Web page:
BUILDING: How GVK Adapted To Building Downswing
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INDICATIONS are that the building sector has bottomed and is recovering, albeit slowly. Richard Williams, CEO of Cape Town-based Gordon Verhoef and Krause group of companies warns that “What transpires in Europe over the next few months will give us a better idea of the direction in which we are heading. Our most likely industry scenario is a gradual three year climb back to pre-recession levels of activity. However, this will be the toughest year for the industry.”
“One of the biggest factors that could put the industry back on track and provide sustainability is the releasing of state funded projects. We are optimistic about the government’s plans for infrastructure development and believe that it will have positive spin-offs for the industry as a whole. The big question, of course, is whether they will be able to deliver this in the timescale that they anticipate. Many of our colleagues in the industry are sceptical; however government has shown a new determination to make this happen,” Williams says.
“We have reduced margins, looked at all opportunities to reduce costs, but have refused to enter into the realms of ‘suicidal’ tender prices. Like most companies, we are now starting to pick up more work. It takes substantial cash resources to fund the increase in work and this is where those companies that have been sailing a little too close to the wind will feel the pinch which could result in further closures. GVK has been fortunate in that we have been prudent with preserving cash and are able to fund the additional work that we are securing. This has certainly provided a light at the end of the tunnel,” Williams says.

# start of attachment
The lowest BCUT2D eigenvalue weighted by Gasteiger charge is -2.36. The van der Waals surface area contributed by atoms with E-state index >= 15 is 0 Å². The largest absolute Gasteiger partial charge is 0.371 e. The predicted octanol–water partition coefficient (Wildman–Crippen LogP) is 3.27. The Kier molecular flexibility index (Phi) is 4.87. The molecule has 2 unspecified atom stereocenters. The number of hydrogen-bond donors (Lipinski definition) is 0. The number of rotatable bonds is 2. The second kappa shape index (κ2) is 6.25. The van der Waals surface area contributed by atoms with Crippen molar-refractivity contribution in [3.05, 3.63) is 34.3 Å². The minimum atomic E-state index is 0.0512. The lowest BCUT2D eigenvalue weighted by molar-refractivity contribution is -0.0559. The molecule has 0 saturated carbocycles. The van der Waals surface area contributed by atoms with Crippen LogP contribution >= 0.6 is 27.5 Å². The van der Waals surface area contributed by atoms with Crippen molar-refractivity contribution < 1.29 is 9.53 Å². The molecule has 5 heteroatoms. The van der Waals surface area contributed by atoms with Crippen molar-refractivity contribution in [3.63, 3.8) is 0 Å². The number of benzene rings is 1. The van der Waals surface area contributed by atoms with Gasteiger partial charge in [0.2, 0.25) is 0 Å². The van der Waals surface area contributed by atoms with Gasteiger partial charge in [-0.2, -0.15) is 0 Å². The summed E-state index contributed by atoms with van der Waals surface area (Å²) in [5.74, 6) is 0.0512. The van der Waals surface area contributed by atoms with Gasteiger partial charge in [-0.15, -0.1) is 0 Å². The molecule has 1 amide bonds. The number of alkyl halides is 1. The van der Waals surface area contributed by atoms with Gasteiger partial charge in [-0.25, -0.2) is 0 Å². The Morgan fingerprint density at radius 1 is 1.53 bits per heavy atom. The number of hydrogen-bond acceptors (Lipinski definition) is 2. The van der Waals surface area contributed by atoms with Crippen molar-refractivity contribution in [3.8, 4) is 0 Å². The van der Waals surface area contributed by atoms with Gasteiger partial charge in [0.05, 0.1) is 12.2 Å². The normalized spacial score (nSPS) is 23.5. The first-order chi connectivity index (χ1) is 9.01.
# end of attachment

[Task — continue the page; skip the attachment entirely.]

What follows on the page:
He says in order for the group to ride out the recession, it explored new markets both in client type and geographical spread. “This is starting to bear fruit, both in terms of taking on work in industries in which we have not previously worked and also opportunities in Africa.” The new avenues that GVK has pursued during the downturn have facilitated a more rapid recovery for the group. For instance, as a result of pursuing work in neighbouring countries, GVK has recently secured work on several projects including a substantial one in Namibia valued at R70 million.
The group also used the downturn to sharpen skills in all aspects of the business and green building in particular. “With green building gaining momentum over the past four years we have sought to gain experience as green contractors”. To this end, one of the group’s companies was involved in a pilot project to introduce green building principles and methodologies in the eco-sensitive Kogelberg Biosphere Reserve.
“It has become clear that the lessons learnt from what is one of the industry’s worst recessions in 50 years, we are going to position us to take full advantage of the growth opportunities once the market turns and take our business to new heights.”
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